How I teach pre-ballet

“Who likes to paint?” Vanessa Salgado asks her roomful of 5- and 6-year-old students at New York City’s Joffrey Ballet School. “Today, we’re going to pretend we’re paintbrushes and the room is a big piece of paper.” One by one she designates a color to a body part. “Let’s say our arm is the color blue,” she says as the accompanist starts a dreamy adagio. The children slowly dance around the room, waving their arms in an effort to paint the sky. “Now let’s pretend our back is pink and purple,” she prompts, and a little boy drops to the ground, scooching like an inchworm across the floor.

Throughout Salgado’s pre-ballet class, she asks her students to reach into their imaginations, interweaving simple ballet technique within their moments of make-believe. They tiptoe back and forth like giraffes, chassé like “crabbies at the beach” and practice spotting like an owl. All the while, Salgado maintains a brisk pace between exercises to keep their short attention spans engaged, stopping briefly to fix an unpointed foot or haphazard ponytail.

Her class, she explains, is designed to achieve a balance of structure and creativity. “That creative-thinking component is very important,” she says. “It helps build confidence, promotes independent thinking and I believe it is the special sauce that turns dancers into artists.” In addition to simple pliés, sautés and gallops, she leads her charges through speed, shape and level changes, exercises in spatial awareness and creative thinking, and memory games. All the while she maintains control of the room, expertly staying attuned and changing things up when necessary. “I think a really key quality of leadership is adaptability, to be able to troubleshoot and change,” she says. “Especially when you’re working with kids.”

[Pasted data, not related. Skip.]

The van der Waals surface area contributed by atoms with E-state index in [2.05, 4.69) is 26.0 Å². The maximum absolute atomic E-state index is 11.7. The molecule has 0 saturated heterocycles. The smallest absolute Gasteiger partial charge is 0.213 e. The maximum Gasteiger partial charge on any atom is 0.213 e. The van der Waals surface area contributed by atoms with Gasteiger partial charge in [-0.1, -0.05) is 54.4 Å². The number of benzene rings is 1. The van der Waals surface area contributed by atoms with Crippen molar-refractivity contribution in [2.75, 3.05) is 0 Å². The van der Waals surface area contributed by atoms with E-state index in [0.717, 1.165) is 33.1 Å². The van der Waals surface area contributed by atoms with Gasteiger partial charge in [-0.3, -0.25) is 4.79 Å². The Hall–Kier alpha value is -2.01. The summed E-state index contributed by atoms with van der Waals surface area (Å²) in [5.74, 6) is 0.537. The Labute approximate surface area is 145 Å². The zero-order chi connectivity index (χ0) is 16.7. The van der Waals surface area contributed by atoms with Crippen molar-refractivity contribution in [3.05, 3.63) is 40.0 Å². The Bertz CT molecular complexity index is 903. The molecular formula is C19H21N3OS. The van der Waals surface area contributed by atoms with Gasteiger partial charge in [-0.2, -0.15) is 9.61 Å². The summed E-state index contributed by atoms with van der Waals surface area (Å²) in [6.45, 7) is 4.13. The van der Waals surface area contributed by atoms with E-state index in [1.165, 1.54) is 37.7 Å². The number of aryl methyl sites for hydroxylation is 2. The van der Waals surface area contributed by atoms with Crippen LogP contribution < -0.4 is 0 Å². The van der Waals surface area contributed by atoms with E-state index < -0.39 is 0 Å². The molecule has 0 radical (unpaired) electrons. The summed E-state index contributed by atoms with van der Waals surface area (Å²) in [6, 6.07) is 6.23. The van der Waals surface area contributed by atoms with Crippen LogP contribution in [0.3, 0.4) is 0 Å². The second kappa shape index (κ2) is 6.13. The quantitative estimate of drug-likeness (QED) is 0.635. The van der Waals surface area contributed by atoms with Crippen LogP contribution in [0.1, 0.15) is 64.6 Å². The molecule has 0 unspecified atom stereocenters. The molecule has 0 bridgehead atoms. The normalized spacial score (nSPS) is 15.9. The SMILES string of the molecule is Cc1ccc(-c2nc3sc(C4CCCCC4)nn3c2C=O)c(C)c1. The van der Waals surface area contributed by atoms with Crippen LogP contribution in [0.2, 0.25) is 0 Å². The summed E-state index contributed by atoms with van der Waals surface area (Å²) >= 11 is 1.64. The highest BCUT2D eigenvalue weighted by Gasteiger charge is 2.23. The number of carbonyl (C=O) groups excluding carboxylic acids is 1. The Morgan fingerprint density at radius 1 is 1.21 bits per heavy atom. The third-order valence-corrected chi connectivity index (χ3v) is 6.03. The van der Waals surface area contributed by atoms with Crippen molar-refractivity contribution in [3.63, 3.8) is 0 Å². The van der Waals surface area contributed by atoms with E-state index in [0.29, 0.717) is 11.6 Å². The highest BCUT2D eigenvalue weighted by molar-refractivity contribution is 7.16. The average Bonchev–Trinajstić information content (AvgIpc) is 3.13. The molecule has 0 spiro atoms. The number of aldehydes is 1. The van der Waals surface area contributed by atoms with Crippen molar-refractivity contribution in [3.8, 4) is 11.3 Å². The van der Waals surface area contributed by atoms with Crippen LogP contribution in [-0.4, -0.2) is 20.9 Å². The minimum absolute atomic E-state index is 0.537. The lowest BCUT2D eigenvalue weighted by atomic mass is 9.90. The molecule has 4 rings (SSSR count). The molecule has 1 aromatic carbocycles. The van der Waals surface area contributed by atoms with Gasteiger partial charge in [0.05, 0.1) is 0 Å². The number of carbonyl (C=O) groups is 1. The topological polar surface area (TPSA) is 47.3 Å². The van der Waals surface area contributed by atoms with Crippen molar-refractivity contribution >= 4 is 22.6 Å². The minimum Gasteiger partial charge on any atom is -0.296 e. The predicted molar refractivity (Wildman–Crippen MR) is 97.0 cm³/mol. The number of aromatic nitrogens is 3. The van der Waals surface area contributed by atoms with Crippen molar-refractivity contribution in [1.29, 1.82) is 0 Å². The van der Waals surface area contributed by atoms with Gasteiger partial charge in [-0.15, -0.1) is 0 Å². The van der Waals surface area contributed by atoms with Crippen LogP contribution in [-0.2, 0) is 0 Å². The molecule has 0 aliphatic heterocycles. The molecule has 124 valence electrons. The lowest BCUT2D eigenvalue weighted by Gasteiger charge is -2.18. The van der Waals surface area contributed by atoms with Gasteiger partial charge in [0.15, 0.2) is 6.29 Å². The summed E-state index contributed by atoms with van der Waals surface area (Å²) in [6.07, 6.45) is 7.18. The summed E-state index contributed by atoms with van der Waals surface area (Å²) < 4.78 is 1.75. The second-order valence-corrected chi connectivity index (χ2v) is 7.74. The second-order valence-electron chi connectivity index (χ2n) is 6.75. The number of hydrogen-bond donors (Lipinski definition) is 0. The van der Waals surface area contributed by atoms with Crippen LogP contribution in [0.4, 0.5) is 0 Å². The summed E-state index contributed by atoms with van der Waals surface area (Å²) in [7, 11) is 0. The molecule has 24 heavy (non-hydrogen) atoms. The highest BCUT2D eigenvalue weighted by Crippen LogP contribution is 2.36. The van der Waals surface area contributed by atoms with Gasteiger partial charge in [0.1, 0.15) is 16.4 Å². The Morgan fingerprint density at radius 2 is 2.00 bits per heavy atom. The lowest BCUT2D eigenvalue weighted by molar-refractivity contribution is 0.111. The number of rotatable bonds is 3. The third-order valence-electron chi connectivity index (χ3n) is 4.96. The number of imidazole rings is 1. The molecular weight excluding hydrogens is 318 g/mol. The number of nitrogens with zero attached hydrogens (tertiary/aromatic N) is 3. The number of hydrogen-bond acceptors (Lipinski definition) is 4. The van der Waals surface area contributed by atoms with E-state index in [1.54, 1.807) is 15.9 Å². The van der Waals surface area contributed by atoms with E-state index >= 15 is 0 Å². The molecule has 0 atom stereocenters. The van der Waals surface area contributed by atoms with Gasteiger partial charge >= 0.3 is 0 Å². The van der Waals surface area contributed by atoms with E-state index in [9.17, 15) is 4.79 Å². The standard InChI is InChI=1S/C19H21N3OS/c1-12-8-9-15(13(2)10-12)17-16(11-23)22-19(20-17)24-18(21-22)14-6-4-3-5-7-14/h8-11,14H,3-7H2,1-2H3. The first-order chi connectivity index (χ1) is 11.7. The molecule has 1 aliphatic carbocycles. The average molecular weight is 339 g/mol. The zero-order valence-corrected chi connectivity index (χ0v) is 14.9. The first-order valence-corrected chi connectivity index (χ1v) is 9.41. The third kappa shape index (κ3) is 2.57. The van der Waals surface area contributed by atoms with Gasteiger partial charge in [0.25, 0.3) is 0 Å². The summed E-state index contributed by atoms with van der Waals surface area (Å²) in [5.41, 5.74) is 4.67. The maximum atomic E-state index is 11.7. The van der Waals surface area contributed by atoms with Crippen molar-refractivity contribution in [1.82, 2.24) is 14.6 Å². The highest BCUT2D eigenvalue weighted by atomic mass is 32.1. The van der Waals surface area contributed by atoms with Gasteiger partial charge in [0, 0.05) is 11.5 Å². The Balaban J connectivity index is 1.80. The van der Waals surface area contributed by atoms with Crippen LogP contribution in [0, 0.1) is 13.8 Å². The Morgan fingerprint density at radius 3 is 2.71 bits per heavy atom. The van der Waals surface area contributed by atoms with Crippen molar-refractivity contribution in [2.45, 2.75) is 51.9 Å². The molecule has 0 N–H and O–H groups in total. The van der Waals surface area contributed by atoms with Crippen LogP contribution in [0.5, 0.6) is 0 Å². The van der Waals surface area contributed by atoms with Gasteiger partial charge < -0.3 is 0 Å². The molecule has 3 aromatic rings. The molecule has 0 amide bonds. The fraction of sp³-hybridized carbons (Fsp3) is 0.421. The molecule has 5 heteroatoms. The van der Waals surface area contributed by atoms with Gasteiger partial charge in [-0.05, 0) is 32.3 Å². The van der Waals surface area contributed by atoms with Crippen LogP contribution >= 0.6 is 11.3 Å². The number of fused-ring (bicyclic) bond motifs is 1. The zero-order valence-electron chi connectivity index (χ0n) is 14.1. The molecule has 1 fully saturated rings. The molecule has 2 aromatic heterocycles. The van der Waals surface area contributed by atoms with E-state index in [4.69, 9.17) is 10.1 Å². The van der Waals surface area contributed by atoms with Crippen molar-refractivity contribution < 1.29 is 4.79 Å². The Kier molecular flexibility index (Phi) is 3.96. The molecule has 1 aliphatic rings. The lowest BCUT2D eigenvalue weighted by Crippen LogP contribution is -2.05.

Although Salgado has experience teaching all ages, she feels a special affinity for early childhood classes. “It’s so exciting to see a child come into the room and be so unbelievably happy,” she says. “Totally uninhibited, in love with the world, in love with the art of dance.” In return she tries to create a nurturing learning environment. “I want them to identify me as someone they can trust and as a positive influence.”

Below, Salgado and a Joffrey Ballet School pre-ballet student demonstrate a preparation exercise for marches and skips. “It’s very simple and straightforward,” she says, “but it prepares children to march with proper alignment.”

 

 

Vanessa Salgado trained with Tatiana Akinfieva-Smith, Elena Manakhova and Betty Webster in Salisbury, Maryland. Salgado developed a love for early childhood classes in middle school when Webster, a 2010 Dance Teacher Award winner, asked her to help as an assistant teacher. When Salgado moved to New York to attend the Ailey/Fordham BFA program, she took on her own classes at The Ailey School’s First Steps program. After graduation, she joined the faculties of Ballet Hispanico School of Dance and The School at Steps on Broadway. She joined the Joffrey Ballet School’s Children’s Program faculty last year and holds a certification in dance education from the Dance Education Laboratory at the 92nd Street Y. In addition to teaching, she dances for her sister Donna’s company, CONTINUUM Contemporary/Ballet.

 

Using Crafts in Pre-Ballet Classes

Vanessa Salgado published a children’s book in 2012 with the help of her sister Donna, who is also a dancer. Crafterina is a ballet storybook that includes crafts that children and parents can do together. “The whole idea is if children can hone their creative thinking skills at a young age,” says Salgado, “as an adult those skills will allow them to move forward and be successful.” She often incorporates the projects—take-home crafts include tableaus, puppet theaters and paper dolls—into her class to give students an entry point for learning. “They can learn about all the different characters and scenes and make different formations with them,” she says. “They start to learn how a dancer and choreographer work.” (Crafterina.com and etsy.com/shop/Crafterina)